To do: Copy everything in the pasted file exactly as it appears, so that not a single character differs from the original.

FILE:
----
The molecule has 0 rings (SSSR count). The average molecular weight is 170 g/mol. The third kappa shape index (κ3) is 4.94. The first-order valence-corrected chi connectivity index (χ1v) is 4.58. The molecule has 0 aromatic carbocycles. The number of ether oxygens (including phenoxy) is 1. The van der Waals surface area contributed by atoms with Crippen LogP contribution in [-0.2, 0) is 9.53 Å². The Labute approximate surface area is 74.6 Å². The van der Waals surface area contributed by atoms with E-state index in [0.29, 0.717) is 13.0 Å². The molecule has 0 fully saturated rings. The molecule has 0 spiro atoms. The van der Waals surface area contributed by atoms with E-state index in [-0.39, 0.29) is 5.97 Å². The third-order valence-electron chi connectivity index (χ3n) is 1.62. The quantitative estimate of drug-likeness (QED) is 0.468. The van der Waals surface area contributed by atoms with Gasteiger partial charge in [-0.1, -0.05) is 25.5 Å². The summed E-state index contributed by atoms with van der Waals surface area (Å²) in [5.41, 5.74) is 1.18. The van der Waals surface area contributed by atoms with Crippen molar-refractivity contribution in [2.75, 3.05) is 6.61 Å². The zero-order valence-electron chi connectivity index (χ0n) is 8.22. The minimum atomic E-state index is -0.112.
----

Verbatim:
The molecule has 0 rings (SSSR count). The average molecular weight is 170 g/mol. The third kappa shape index (κ3) is 4.94. The first-order valence-corrected chi connectivity index (χ1v) is 4.58. The molecule has 0 aromatic carbocycles. The number of ether oxygens (including phenoxy) is 1. The van der Waals surface area contributed by atoms with Crippen LogP contribution in [-0.2, 0) is 9.53 Å². The Labute approximate surface area is 74.6 Å². The van der Waals surface area contributed by atoms with E-state index in [0.29, 0.717) is 13.0 Å². The molecule has 0 fully saturated rings. The molecule has 0 spiro atoms. The van der Waals surface area contributed by atoms with E-state index in [-0.39, 0.29) is 5.97 Å². The third-order valence-electron chi connectivity index (χ3n) is 1.62. The quantitative estimate of drug-likeness (QED) is 0.468. The van der Waals surface area contributed by atoms with Gasteiger partial charge in [-0.1, -0.05) is 25.5 Å². The summed E-state index contributed by atoms with van der Waals surface area (Å²) in [5.41, 5.74) is 1.18. The van der Waals surface area contributed by atoms with Crippen molar-refractivity contribution in [2.75, 3.05) is 6.61 Å². The zero-order valence-electron chi connectivity index (χ0n) is 8.22. The minimum atomic E-state index is -0.112.